But The Administrative Threat is a top candidate for the most important book published the last ten years in America, though little-read and rather obscure at this point in time. Obscure, that is, until such time as you and a million others buy a stack of them and hand them out to friends.

Here’s a distilled essence of what Hamburger outlines in his big-picture perspective.

What’s going on? Many administrative agencies in America operate outside the prescribed-intended Constitutional boundaries for the executive, legislative, and judicial branches of the U.S. Government. Essentially, each agency now functionally sets many of its own rules (i.e., lawmaking), oversees or enforces Americans’ compliance with those rules (i.e., executive power), and then handles the guilt or innocence and penalties for not complying with those rules using “administrative judges” or the equivalent (i.e., judicial activity). Pretty amazing: on an operating level, just substitute bureaucratic processes for all three functions of Constitutional government—one powerful agency at a time.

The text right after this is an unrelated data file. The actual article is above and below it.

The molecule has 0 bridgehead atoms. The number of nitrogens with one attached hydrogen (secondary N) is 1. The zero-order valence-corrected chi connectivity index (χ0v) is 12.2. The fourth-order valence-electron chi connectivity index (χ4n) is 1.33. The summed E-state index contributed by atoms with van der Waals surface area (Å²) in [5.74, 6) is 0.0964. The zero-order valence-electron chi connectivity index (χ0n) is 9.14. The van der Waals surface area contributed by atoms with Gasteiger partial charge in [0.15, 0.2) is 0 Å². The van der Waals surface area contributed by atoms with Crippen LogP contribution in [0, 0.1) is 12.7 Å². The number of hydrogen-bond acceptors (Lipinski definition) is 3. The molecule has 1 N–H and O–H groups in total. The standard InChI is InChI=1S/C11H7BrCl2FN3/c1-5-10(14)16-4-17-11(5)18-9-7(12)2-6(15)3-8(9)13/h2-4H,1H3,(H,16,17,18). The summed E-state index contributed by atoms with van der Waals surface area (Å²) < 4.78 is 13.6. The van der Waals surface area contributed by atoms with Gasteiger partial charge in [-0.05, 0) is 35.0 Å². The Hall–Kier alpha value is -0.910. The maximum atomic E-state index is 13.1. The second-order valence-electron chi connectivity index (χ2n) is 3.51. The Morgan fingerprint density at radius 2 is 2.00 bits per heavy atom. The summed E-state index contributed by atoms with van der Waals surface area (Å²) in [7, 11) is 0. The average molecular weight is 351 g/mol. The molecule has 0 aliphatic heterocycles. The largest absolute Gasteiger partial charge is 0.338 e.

How did we get to this stage? In a sentence: Congress, the Federal Courts, and the Executive Branch have substantially ceded or unconstitutionally “delegated” this largely unchecked power to many administrative agencies.

How did the Founders miss this in the drafting of the Constitution? They didn’t. They fully expected this from their knowledge of and historical experience with governance in England, notably mindful of King James I (not LeBron!) and his Star Chamber and High Commission as the shining examples of the abuse of power (where he circumvented any possible checks to his power—Parliament abolished both the Star Chamber and High Commission in 1641).